The International System is a self-organized system and shows emergent behavior. During the timeframe (1495 - 1945), a finite-time singularity and four accompanying accelerating log-periodic cycles shaped the dynamics of the International System. The accelerated growth of the connectivity of the regulatory network of the International System, in combination with its anarchistic structure, produce and shape the war dynamics of the system. Accelerated growth of the connectivity of the International system is fed by population growth and the need for social systems to fulfill basic requirements. The finite-time singularity and accompanying log-periodic oscillations were instrumental in the periodic reorganization of the regulatory network of the International System, and contributed to a long-term process of social expansion and integration in Europa. The singularity dynamic produced a series of organizational innovations. At the critical time of the singularity (1939) the connectivity of the system reached a critical threshold, resulting in a critical transition. This critical transition caused a fundamental reorganization of the International System: Europe transformed from an anarchistic system to cooperative security community. This critical transition also marks the actual globalization of the International System. During the life span of cycles, the war dynamics show chaotic characteristics. Various early-warning signals can be identified, and can probably be used in the current International System. These findings have implications for the social sciences and historical research.

 

War: Origins and Effects
Ingo Piepers

http://arxiv.org/abs/1409.6163


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Eli Levine's curator insight, September 26, 11:31 AM

Thus we delve closer into the hidden language of our social world.

 

Way cool science!

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Modeling sustainability transitions on complex networks - Tran - 2014 - Complexity

Modeling sustainability transitions on complex networks - Tran - 2014 - Complexity | Libros y Papers sobre  Complejidad - Sistemas Complejos | Scoop.it
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Review of Batty, Michael: The New Science of Cities

Review of Batty, Michael: The New Science of Cities | Libros y Papers sobre  Complejidad - Sistemas Complejos | Scoop.it
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Modelling Society's Evolutionary Forces

Modelling Society's Evolutionary Forces | Libros y Papers sobre  Complejidad - Sistemas Complejos | Scoop.it
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Complex Networks: An Algorithmic Perspective (by Kayhan Erciyes)

Complex Networks: An Algorithmic Perspective

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Network science is a rapidly emerging field of study that encompasses mathematics, computer science, physics, and engineering. A key issue in the study of complex networks is to understand the collective behavior of the various elements of these networks.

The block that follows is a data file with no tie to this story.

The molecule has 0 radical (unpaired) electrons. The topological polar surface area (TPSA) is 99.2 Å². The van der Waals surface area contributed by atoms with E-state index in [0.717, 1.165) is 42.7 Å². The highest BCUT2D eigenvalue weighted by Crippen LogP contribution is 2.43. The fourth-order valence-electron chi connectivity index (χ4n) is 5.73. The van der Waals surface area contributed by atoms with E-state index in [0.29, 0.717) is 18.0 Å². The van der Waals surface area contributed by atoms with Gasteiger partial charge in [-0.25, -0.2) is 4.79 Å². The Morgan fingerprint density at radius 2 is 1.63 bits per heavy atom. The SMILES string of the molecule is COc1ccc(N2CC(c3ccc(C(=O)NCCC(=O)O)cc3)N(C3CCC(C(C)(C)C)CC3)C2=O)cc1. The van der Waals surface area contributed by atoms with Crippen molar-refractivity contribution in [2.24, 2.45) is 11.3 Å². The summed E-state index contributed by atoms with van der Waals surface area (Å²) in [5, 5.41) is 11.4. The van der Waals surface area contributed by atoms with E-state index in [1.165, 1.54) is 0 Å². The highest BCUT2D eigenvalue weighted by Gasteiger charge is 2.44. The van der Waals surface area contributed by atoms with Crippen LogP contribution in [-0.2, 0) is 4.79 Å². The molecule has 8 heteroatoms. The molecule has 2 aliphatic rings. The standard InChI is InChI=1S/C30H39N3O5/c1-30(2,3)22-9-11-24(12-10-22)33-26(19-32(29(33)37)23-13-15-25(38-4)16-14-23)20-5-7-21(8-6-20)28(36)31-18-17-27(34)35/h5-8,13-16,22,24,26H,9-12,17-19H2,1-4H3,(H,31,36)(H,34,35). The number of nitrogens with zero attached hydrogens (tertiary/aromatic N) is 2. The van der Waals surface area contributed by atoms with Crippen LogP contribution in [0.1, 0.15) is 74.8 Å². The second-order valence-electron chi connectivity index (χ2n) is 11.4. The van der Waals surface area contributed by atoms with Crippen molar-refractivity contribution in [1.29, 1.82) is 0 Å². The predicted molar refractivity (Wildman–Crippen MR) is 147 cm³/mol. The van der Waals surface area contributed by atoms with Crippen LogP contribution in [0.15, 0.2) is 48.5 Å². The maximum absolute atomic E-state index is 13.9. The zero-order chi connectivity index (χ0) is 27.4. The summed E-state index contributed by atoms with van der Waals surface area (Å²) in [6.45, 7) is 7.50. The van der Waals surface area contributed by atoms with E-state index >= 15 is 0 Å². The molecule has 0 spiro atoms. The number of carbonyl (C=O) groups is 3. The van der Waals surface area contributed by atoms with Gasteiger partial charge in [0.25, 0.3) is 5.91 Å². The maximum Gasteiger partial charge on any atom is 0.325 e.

Although the results from graph theory have proven to be powerful in investigating the structures of complex networks, few books focus on the algorithmic aspects of complex network analysis. Filling this need, Complex Networks: An Algorithmic Perspective supplies the basic theoretical algorithmic and graph theoretic knowledge needed by every researcher and student of complex networks.

This book is about specifying, classifying, designing, and implementing mostly sequential and also parallel and distributed algorithms that can be used to analyze the static properties of complex networks. Providing a focused scope which consists of graph theory and algorithms for complex networks, the book identifies and describes a repertoire of algorithms that may be useful for any complex network.

 

Provides the basic background in terms of graph theorySupplies a survey of the key algorithms for the analysis of complex networksPresents case studies of complex networks that illustrate the implementation of algorithms in real-world networks, including protein interaction networks, social networks, and computer networks

Requiring only a basic discrete mathematics and algorithms background, the book supplies guidance that is accessible to beginning researchers and students with little background in complex networks. To help beginners in the field, most of the algorithms are provided in ready-to-be-executed form.

 

 


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Emergence of Criticality in the Transportation Passenger Flow: Scaling and Renormalization in the Seoul Bus System

Emergence of Criticality in the Transportation Passenger Flow: Scaling and Renormalization in the Seoul Bus System | Libros y Papers sobre  Complejidad - Sistemas Complejos | Scoop.it